13.  Torondel, B., Sinha, S., Mohanty, J. R., Swain, T., Sahoo, P., Panda, B., … & Das, P. (2018). Association between unhygienic menstrual management practices and prevalence of lower reproductive tract infections: a hospital-based cross-sectional study in Odisha, India. BMC infectious diseases, 18, 1-12.

14.  Peebles, K., Velloza, J., Balkus, J. E., McClelland, R. S., & Barnabas, R. V. (2019). High global burden and costs of bacterial vaginosis: a systematic review and meta-analysis. Sexually transmitted diseases, 46(5), 304-311.

15.  Coudray, M. S., & Madhivanan, P. (2020). Bacterial vaginosis-A brief synopsis of the literature. European journal of obstetrics, gynecology, and reproductive biology, 245, 143–148. https://doi.org/10.1016/j.ejogrb.2019.12.035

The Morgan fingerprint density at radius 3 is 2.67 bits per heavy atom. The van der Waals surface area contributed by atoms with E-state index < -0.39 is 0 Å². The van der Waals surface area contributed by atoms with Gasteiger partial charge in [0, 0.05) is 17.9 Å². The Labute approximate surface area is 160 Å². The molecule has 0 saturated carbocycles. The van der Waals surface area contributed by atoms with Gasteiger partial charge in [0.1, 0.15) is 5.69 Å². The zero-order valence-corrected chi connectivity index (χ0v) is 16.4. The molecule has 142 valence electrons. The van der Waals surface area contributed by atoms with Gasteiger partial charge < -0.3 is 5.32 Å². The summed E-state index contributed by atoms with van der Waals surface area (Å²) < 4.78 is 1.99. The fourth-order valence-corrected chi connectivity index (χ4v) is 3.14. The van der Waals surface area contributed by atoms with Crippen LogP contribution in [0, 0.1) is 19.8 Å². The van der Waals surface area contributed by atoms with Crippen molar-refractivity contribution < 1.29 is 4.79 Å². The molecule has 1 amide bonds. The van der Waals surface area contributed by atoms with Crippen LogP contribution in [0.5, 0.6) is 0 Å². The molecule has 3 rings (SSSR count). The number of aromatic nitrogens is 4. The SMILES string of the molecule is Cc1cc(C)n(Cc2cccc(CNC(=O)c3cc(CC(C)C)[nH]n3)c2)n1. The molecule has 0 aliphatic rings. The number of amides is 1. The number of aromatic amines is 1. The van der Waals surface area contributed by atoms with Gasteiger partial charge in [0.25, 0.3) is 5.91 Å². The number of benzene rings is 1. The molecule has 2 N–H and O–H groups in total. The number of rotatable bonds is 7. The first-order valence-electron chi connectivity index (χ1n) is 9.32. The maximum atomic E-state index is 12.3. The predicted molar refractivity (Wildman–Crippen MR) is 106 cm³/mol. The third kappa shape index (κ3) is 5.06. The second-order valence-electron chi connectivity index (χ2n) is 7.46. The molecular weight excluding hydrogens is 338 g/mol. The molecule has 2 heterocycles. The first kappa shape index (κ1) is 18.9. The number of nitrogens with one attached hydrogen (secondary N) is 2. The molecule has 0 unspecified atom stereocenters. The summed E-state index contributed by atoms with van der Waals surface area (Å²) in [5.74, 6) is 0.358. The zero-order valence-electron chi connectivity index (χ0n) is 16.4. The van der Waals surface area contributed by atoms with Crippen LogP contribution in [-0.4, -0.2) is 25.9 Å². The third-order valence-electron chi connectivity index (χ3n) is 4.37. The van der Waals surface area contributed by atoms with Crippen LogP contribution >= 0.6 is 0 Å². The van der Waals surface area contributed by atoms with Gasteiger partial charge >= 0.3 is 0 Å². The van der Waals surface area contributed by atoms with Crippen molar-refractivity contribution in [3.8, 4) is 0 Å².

16.  Babbar, K., Martin, J., Ruiz, J., Parray, A. A., & Sommer, M. (2022). Menstrual health is a public health and human rights issue. The Lancet Public Health, 7(1), e10-e11.

Main Project Coordinator

  • Dr. Smita Karpate,
    Project Coordinator and
    Principal Investigator

Steering Committee

Rushikesh Darkunde,
Data Collector and Administrator

Dr. Christina Pranger,
Content Writer, Data Analyst and Study Design

Sushant Koli,
Content Writer